ZimVie, Zimmer Biomet's spine and dental spin out, is struggling to find its footing as a stand-alone company.
On top of reporting fourth-quarter results that missed analyst expectations, and releasing full-year 2023 guidance below analyst expectations, ZimVie announced this week that it is pulling its spine business out of China, citing recent value-based procurement (VBP) regulations there.
In November 2018, China rolled out a volume-based procurement policy to force pharmaceutical companies into lowering drug prices. But then, in 2019, China decided to implement a volume-based procurement policy for medical device companies.
"As part of rationalizing our brands and focusing on improving growth and profitability, we are now in the process of fully exiting the China market in spine and evaluating our position in dental following recent VBP decisions," ZimVie CEO Vafa Jamali said during the company's fourth-quarter earnings call, according to Seeking Alpha transcripts. "We are confident that this is the best decision to optimize our focus in markets that can be both growth and margin accretive to ZimVie over time."
In his prepared statements during the call, Jamali outlined several achievements the company made in its first year after spinning out of Zimmer Biomet, while also acknowledging that the company's turnaround efforts would not happen overnight.
"We knew that turning this business around would take immense operational effort, fiscal discipline and a commitment to product innovation and execution, over the course of several years, not quarters, and that remains true today," Jamali said. "I'm pleased that we've addressed and crossed hurdles in each of these areas already, while implementing the right structure initiatives to create value over the three to five-year post-spin timeline that we outlined a year ago. 2023 is the year we focus energy on the commercial side of the portfolio, to be able to grow into 2024 and beyond."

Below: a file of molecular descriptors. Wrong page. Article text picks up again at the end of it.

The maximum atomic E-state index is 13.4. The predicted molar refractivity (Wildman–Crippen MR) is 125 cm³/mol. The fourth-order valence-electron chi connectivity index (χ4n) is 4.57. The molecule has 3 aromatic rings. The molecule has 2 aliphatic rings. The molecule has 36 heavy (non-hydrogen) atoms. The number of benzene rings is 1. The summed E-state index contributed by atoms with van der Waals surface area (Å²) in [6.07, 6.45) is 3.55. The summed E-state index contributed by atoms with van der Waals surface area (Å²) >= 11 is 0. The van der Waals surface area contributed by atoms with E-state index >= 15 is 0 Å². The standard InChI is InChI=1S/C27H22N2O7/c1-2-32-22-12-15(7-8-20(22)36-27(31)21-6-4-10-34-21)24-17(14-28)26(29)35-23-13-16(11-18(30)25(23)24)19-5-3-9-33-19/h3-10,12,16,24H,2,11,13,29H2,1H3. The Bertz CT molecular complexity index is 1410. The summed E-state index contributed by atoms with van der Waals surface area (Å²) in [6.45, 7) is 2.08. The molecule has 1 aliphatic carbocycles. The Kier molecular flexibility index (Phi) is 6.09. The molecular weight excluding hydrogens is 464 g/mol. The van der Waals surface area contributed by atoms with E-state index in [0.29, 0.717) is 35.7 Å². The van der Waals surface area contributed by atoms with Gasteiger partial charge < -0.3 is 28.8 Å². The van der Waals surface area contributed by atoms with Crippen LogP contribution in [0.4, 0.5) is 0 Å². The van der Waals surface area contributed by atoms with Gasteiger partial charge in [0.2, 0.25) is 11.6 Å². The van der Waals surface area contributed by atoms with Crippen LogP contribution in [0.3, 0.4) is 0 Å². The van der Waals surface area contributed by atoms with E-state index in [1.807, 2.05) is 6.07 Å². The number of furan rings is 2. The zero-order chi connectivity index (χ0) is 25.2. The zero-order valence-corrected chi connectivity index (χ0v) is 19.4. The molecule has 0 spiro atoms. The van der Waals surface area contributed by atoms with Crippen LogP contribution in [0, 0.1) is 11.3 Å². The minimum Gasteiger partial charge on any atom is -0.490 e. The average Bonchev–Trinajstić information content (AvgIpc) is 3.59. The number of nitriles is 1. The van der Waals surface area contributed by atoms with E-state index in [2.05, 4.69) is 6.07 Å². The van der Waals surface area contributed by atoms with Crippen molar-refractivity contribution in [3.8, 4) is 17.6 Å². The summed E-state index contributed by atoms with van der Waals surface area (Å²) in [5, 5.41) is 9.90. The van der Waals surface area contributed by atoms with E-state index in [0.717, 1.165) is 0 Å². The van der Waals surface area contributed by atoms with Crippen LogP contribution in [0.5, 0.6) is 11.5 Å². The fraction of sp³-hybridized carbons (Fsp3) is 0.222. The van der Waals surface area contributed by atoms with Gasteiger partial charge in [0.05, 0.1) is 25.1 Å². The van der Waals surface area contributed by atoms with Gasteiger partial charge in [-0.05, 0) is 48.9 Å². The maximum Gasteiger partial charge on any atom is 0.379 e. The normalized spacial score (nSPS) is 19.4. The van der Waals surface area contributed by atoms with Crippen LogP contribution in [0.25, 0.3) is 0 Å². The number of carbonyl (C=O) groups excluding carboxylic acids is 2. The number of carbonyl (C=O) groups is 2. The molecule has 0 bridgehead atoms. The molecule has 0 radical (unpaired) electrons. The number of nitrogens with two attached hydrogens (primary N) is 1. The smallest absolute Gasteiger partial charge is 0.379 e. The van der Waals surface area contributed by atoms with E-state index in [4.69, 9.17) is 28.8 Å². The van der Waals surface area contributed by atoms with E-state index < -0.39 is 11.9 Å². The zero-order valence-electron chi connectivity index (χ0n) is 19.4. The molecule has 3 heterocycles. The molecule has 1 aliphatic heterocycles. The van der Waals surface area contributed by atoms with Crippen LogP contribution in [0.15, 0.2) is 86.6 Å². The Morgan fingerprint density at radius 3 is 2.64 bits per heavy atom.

Spinoff companies generally face significant disruption in the first year, Jamali said, especially when the business is heavily entangled with the parent company.
"We made the choice against a choppy macro environment to focus on what we could control within the business and accelerate our separation in the first year, to ultimately accelerate our independence," he said.
When asked about the company's spine business being below expectations in the fourth-quarter results, the CEO responded by highlighting ways that ZimVie is filling in gaps in the spine portfolio.
"With spine we were a little bit behind in terms of the portfolio. We had some gaps. And frankly we had some commercial activities that we uncovered through the year that were frankly suboptimal and we need to really perform and manage some of our commercial operations," Jamali said. "So, with all that volatility inside spine, we focused on the portfolio. So we added an opportunity to do a development an R&D program with Brainlab. That's going to fill a gap for us with respect to enabling technology. It's a gap that we had coming out of Zimmer Biomet that I think we've effectively filled. And we'll start to work towards that. That will be healthy."
The CEO also noted the company's investment in Mobi-C cervical disc replacement solution, and he said the company encountered (and resolved) some reimbursement hurdles with its Tether device for scoliosis, which FDA approved in 2019. Tether, a first-of-its-kind device, is intended to treat growing children and adolescents whose spinal curves are approaching or have reached the range where surgical treatment is an option. It is intended to correct the most common form of scoliosis (idiopathic scoliosis) that has not responded to conservative treatment options, such as external bracing.
"There still is disruption in spine that we're living through. I think the first half of the year is going to be the toughest part," Jamali said. "And I think you're going to see a much, much healthier spine business in the back-end of the year for ZimVie. So that's kind of how I see it. But I really do think that there's enough disruption, enough volatility out there, that we just felt like we should give ourselves some room to make the changes we need to do to really get to a point where we have the portfolio and the commercial team that we need that can actually win that in this market for us."